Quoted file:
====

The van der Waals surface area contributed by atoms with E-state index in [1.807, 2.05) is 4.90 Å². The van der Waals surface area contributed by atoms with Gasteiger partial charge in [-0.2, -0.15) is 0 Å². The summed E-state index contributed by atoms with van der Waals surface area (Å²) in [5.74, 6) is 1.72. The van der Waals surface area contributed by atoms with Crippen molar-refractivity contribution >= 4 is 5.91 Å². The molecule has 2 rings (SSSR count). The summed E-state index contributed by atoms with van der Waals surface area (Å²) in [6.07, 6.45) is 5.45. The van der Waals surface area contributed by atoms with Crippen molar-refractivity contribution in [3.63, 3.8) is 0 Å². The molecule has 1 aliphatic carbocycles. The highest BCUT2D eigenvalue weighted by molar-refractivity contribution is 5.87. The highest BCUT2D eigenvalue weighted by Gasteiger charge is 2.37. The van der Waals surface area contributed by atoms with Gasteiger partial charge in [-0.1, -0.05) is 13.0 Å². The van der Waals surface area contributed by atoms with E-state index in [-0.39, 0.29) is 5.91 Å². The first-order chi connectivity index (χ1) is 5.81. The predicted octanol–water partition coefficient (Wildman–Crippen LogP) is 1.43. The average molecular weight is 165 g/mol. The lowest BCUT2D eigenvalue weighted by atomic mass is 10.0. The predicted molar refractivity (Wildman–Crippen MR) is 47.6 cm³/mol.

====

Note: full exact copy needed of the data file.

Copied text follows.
The van der Waals surface area contributed by atoms with E-state index in [1.807, 2.05) is 4.90 Å². The van der Waals surface area contributed by atoms with Gasteiger partial charge in [-0.2, -0.15) is 0 Å². The summed E-state index contributed by atoms with van der Waals surface area (Å²) in [5.74, 6) is 1.72. The van der Waals surface area contributed by atoms with Crippen molar-refractivity contribution >= 4 is 5.91 Å². The molecule has 2 rings (SSSR count). The summed E-state index contributed by atoms with van der Waals surface area (Å²) in [6.07, 6.45) is 5.45. The van der Waals surface area contributed by atoms with Crippen molar-refractivity contribution in [3.63, 3.8) is 0 Å². The molecule has 1 aliphatic carbocycles. The highest BCUT2D eigenvalue weighted by molar-refractivity contribution is 5.87. The highest BCUT2D eigenvalue weighted by Gasteiger charge is 2.37. The van der Waals surface area contributed by atoms with Gasteiger partial charge in [-0.1, -0.05) is 13.0 Å². The van der Waals surface area contributed by atoms with E-state index in [-0.39, 0.29) is 5.91 Å². The first-order chi connectivity index (χ1) is 5.81. The predicted octanol–water partition coefficient (Wildman–Crippen LogP) is 1.43. The average molecular weight is 165 g/mol. The lowest BCUT2D eigenvalue weighted by atomic mass is 10.0. The predicted molar refractivity (Wildman–Crippen MR) is 47.6 cm³/mol.